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Frederick H. Dyer, Compendium of the War of the Rebellion: Regimental Histories 65 29 Browse Search
Rebellion Record: a Diary of American Events: Documents and Narratives, Volume 7. (ed. Frank Moore) 37 5 Browse Search
Col. J. Stoddard Johnston, Confederate Military History, a library of Confederate States Military History: Volume 9.1, Kentucky (ed. Clement Anselm Evans) 26 4 Browse Search
Thomas Wentworth Higginson, Massachusetts in the Army and Navy during the war of 1861-1865, vol. 2 16 0 Browse Search
Frederick H. Dyer, Compendium of the War of the Rebellion: Battles 16 0 Browse Search
Comte de Paris, History of the Civil War in America. Vol. 2. (ed. Henry Coppee , LL.D.) 15 1 Browse Search
Robert Underwood Johnson, Clarence Clough Buell, Battles and Leaders of the Civil War. Volume 3. 15 1 Browse Search
Rebellion Record: a Diary of American Events: Documents and Narratives, Volume 6. (ed. Frank Moore) 14 0 Browse Search
Edward Alfred Pollard, The lost cause; a new Southern history of the War of the Confederates ... Drawn from official sources and approved by the most distinguished Confederate leaders. 12 0 Browse Search
Official Records of the Union and Confederate Armies, Chapter XXII: Operations in Kentucky, Tennessee, North Mississippi, North Alabama, and Southwest Virginia. March 4-June 10, 1862. (ed. Lieut. Col. Robert N. Scott) 11 1 Browse Search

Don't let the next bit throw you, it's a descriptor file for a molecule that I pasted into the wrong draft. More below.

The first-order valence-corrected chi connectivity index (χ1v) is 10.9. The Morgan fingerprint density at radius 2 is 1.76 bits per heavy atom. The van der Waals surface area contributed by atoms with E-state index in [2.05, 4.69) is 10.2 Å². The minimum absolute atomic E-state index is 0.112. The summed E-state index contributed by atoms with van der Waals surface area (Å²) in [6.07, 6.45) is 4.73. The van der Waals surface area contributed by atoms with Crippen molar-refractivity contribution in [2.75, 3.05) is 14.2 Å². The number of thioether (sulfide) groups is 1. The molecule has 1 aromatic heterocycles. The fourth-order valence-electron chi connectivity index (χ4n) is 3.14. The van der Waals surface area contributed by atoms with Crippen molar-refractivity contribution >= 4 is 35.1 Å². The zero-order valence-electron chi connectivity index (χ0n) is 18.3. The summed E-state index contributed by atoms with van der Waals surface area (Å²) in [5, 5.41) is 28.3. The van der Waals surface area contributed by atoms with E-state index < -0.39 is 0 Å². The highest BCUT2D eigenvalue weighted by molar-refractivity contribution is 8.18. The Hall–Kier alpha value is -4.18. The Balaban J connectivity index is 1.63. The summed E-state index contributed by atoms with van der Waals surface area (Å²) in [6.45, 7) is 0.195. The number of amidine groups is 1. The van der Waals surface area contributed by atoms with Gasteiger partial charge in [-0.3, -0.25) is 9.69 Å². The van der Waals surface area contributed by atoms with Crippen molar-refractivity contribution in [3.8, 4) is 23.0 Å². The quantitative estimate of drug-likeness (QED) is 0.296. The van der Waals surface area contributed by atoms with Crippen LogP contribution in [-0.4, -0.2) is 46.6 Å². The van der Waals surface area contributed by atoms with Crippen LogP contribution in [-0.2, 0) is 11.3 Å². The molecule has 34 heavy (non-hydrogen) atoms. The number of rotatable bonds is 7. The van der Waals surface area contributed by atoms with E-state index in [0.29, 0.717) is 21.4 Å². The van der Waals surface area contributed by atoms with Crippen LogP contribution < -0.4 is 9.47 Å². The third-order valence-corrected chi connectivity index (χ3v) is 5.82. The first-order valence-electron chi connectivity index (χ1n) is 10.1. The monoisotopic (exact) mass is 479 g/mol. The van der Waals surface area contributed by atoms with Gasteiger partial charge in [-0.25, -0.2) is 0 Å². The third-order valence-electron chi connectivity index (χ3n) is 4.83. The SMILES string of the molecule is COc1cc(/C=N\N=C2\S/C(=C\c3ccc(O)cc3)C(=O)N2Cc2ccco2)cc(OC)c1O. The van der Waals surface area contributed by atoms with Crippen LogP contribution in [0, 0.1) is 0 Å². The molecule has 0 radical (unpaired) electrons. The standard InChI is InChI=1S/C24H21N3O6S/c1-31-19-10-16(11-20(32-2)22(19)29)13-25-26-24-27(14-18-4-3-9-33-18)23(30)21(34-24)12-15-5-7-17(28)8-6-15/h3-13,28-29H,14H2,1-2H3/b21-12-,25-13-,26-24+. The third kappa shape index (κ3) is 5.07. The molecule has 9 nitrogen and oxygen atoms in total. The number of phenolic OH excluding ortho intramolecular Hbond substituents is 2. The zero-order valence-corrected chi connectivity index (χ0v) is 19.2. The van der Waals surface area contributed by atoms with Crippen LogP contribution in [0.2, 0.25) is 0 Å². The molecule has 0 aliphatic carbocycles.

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Browsing named entities in Philip Henry Sheridan, Personal Memoirs of P. H. Sheridan, General, United States Army .. You can also browse the collection for Glasgow, Ky. (Kentucky, United States) or search for Glasgow, Ky. (Kentucky, United States) in all documents.

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the way of Cumberland Gap, the other and main army under Bragg by way of the Sequatche Valley, Glasgow, and Mumfordsville. Glasgow was captured by the enemy on the 17th of September, and as the expGlasgow was captured by the enemy on the 17th of September, and as the expectation was that Buell would reach the place in time to save the town, its loss created considerable alarm in the North, for fears were now entertained that Bragg would strike Louisville and capture that an engagement could have beer, brought on at any one of several points-notably so at Glasgow, Kentucky, if there any one of several points-notably so at Glasgow, Kentucky, if there had been a Glasgow, Kentucky, if there had been a desire to join issue. It was asserted, and by many conceded, that General Buell had a sufficient force to risk a fight. He was much blamed for the loss of Mumfordsville also. The capture of this psed with the same energy and skill that the Confederate commander displayed from Chattanooga to Glasgow; but something always diverted General Bragg at the supreme moment, and he failed to utilize th